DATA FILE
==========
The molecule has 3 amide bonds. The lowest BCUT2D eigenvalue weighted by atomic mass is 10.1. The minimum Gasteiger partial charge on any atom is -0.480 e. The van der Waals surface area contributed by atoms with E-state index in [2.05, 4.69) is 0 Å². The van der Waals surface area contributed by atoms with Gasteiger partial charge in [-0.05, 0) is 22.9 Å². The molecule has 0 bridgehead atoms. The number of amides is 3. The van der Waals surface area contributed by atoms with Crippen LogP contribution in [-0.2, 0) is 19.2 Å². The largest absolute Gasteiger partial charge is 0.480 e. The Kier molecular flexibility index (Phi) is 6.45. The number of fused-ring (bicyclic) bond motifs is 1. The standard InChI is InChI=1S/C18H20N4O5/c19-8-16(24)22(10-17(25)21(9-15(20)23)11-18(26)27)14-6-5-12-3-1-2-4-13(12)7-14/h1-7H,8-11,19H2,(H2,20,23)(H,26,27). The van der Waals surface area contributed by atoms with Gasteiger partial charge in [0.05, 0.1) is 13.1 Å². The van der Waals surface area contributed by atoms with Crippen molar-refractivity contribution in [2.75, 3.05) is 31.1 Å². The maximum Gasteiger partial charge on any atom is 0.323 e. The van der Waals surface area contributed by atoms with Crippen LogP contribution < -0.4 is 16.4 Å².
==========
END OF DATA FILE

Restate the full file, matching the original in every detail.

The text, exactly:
The molecule has 3 amide bonds. The lowest BCUT2D eigenvalue weighted by atomic mass is 10.1. The minimum Gasteiger partial charge on any atom is -0.480 e. The van der Waals surface area contributed by atoms with E-state index in [2.05, 4.69) is 0 Å². The van der Waals surface area contributed by atoms with Gasteiger partial charge in [-0.05, 0) is 22.9 Å². The molecule has 0 bridgehead atoms. The number of amides is 3. The van der Waals surface area contributed by atoms with Crippen LogP contribution in [-0.2, 0) is 19.2 Å². The largest absolute Gasteiger partial charge is 0.480 e. The Kier molecular flexibility index (Phi) is 6.45. The number of fused-ring (bicyclic) bond motifs is 1. The standard InChI is InChI=1S/C18H20N4O5/c19-8-16(24)22(10-17(25)21(9-15(20)23)11-18(26)27)14-6-5-12-3-1-2-4-13(12)7-14/h1-7H,8-11,19H2,(H2,20,23)(H,26,27). The van der Waals surface area contributed by atoms with Gasteiger partial charge in [0.05, 0.1) is 13.1 Å². The van der Waals surface area contributed by atoms with Crippen molar-refractivity contribution in [2.75, 3.05) is 31.1 Å². The maximum Gasteiger partial charge on any atom is 0.323 e. The van der Waals surface area contributed by atoms with Crippen LogP contribution < -0.4 is 16.4 Å².